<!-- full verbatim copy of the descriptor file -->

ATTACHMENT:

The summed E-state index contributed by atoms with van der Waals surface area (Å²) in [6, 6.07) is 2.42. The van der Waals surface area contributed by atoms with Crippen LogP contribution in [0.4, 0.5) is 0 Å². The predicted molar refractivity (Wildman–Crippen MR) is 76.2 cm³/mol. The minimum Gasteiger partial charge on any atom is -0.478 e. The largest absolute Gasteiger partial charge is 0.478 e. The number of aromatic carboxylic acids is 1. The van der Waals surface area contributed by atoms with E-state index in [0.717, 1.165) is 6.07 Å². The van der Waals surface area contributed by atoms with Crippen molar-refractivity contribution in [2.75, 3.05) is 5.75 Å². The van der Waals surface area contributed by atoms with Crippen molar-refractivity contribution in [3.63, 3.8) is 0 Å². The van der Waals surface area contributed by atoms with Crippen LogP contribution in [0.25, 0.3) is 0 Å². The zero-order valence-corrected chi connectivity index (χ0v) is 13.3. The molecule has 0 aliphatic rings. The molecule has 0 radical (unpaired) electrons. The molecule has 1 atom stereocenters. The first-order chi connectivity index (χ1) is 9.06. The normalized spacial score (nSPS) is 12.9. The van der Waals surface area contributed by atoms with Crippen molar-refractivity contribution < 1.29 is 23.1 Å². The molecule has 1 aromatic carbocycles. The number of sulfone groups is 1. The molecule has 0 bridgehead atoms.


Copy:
The summed E-state index contributed by atoms with van der Waals surface area (Å²) in [6, 6.07) is 2.42. The van der Waals surface area contributed by atoms with Crippen LogP contribution in [0.4, 0.5) is 0 Å². The predicted molar refractivity (Wildman–Crippen MR) is 76.2 cm³/mol. The minimum Gasteiger partial charge on any atom is -0.478 e. The largest absolute Gasteiger partial charge is 0.478 e. The number of aromatic carboxylic acids is 1. The van der Waals surface area contributed by atoms with E-state index in [0.717, 1.165) is 6.07 Å². The van der Waals surface area contributed by atoms with Crippen molar-refractivity contribution in [2.75, 3.05) is 5.75 Å². The van der Waals surface area contributed by atoms with Crippen molar-refractivity contribution in [3.63, 3.8) is 0 Å². The van der Waals surface area contributed by atoms with Crippen LogP contribution in [0.25, 0.3) is 0 Å². The zero-order valence-corrected chi connectivity index (χ0v) is 13.3. The molecule has 0 aliphatic rings. The molecule has 0 radical (unpaired) electrons. The molecule has 1 atom stereocenters. The first-order chi connectivity index (χ1) is 9.06. The normalized spacial score (nSPS) is 12.9. The van der Waals surface area contributed by atoms with Crippen molar-refractivity contribution < 1.29 is 23.1 Å². The molecule has 1 aromatic carbocycles. The number of sulfone groups is 1. The molecule has 0 bridgehead atoms.